The USSC publication alse shows just why the stakes are so high in ACCA's application: "The average sentence length for offenders convicted of violating only section 922(g) and who were sentenced under ACCA was 188 months. The average sentence length for offenders convicted of violating only section 922(g) but who were not sentenced under ACCA was 58 months." In other words, for the exact same current criminal behavior of possessing a gun illegally, ACCA on average adds nearly 13 years(!) to the applicable prison term! (Because their criminal histories are different, the ACCA population are likely a (slightly?) more "hardened" criminal. But the problem with ACCA is that technicalities, not what a defendant really did in the past, often shapes ACCA's application.)

Posted by: Doug B | Sep 16, 2018 11:00:14 AM

Taking a utilitarian view of this, I think a focus on criminal history in sentencing is highly appropriate. But I think it should be a gradually increasing function, rather than the sudden jump provided by the ACCA.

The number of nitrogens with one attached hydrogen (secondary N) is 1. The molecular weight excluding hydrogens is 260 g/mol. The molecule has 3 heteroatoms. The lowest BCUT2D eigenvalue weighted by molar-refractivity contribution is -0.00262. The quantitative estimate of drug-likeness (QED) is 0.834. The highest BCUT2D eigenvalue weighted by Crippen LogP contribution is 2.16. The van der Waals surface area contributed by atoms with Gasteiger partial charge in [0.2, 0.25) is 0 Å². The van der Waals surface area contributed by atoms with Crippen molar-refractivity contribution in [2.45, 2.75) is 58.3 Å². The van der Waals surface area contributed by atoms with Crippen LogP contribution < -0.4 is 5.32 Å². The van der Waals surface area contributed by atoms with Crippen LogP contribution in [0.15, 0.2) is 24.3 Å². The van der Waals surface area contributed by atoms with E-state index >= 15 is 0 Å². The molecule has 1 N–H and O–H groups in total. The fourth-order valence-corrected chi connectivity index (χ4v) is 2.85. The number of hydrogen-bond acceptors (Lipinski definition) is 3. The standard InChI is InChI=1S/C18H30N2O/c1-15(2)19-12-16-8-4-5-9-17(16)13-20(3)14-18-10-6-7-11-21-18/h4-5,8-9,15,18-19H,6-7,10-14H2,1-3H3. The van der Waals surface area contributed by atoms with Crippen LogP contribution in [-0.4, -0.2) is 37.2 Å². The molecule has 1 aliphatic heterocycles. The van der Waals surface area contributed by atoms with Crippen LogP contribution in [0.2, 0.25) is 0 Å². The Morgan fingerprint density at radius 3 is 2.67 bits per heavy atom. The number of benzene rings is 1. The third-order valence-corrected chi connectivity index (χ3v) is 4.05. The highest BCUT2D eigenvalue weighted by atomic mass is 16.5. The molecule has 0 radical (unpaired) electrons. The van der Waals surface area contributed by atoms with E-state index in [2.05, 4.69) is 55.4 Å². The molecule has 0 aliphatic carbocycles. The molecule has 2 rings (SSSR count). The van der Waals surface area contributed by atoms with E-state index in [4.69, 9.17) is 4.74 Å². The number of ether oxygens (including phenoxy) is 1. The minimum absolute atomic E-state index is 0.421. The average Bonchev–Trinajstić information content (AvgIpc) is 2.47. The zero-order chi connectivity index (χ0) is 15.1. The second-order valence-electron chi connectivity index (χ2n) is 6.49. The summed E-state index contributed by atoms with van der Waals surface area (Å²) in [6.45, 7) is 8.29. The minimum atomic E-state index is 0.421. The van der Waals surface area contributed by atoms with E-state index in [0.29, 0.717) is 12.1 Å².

Perhaps the sentencing table should treat each criminal history level as the equivalent of two offense levels, rather than one. This would result in more time for repeat offenders, which has to be the general intent of the ACCA, while removing the sudden jump in the sentence if certain criteria are met.

I think that a proposal along the lines of "get rid of the ACCA, but replace it with [something like the above proposal]" would be more likely to succeed in the long run than simply getting rid of the ACCA with no replacement. In the former case, voters might look at it and say "they made the system more rational". In the latter case, what is likely to happen is that some heinous crime is committed by someone who would have been in prison under the ACCA, voters get angry, and an even harsher provision is passed as a result.

Posted by: William Jockusch | Sep 16, 2018 6:42:25 PM

Post a comment

In the body of your email, please indicate if you are a professor, student, prosecutor, defense attorney, etc. so I can gain a sense of who is reading my blog. Thank you, DAB